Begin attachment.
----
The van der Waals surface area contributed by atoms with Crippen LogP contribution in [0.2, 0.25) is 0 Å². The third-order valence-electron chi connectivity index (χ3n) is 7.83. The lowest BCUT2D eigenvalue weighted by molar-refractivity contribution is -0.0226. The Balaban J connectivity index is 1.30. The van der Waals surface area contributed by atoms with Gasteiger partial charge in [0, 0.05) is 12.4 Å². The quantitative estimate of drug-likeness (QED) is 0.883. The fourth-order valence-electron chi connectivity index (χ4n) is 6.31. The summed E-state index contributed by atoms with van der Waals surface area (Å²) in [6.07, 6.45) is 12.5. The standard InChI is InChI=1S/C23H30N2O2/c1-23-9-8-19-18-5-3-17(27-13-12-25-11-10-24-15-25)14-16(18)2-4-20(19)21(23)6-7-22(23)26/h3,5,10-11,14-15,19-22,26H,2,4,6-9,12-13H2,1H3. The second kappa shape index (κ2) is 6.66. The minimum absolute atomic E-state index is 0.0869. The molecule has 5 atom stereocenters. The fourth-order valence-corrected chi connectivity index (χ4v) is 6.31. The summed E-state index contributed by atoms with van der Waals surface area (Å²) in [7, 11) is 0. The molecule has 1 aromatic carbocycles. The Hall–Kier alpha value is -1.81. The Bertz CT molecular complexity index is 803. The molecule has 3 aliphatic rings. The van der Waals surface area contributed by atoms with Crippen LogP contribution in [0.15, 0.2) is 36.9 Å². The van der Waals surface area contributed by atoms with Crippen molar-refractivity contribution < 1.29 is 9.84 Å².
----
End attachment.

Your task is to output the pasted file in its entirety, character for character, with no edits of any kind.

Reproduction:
The van der Waals surface area contributed by atoms with Crippen LogP contribution in [0.2, 0.25) is 0 Å². The third-order valence-electron chi connectivity index (χ3n) is 7.83. The lowest BCUT2D eigenvalue weighted by molar-refractivity contribution is -0.0226. The Balaban J connectivity index is 1.30. The van der Waals surface area contributed by atoms with Gasteiger partial charge in [0, 0.05) is 12.4 Å². The quantitative estimate of drug-likeness (QED) is 0.883. The fourth-order valence-electron chi connectivity index (χ4n) is 6.31. The summed E-state index contributed by atoms with van der Waals surface area (Å²) in [6.07, 6.45) is 12.5. The standard InChI is InChI=1S/C23H30N2O2/c1-23-9-8-19-18-5-3-17(27-13-12-25-11-10-24-15-25)14-16(18)2-4-20(19)21(23)6-7-22(23)26/h3,5,10-11,14-15,19-22,26H,2,4,6-9,12-13H2,1H3. The second kappa shape index (κ2) is 6.66. The minimum absolute atomic E-state index is 0.0869. The molecule has 5 atom stereocenters. The fourth-order valence-corrected chi connectivity index (χ4v) is 6.31. The summed E-state index contributed by atoms with van der Waals surface area (Å²) in [7, 11) is 0. The molecule has 1 aromatic carbocycles. The Hall–Kier alpha value is -1.81. The Bertz CT molecular complexity index is 803. The molecule has 3 aliphatic rings. The van der Waals surface area contributed by atoms with Crippen LogP contribution in [0.15, 0.2) is 36.9 Å². The van der Waals surface area contributed by atoms with Crippen molar-refractivity contribution < 1.29 is 9.84 Å².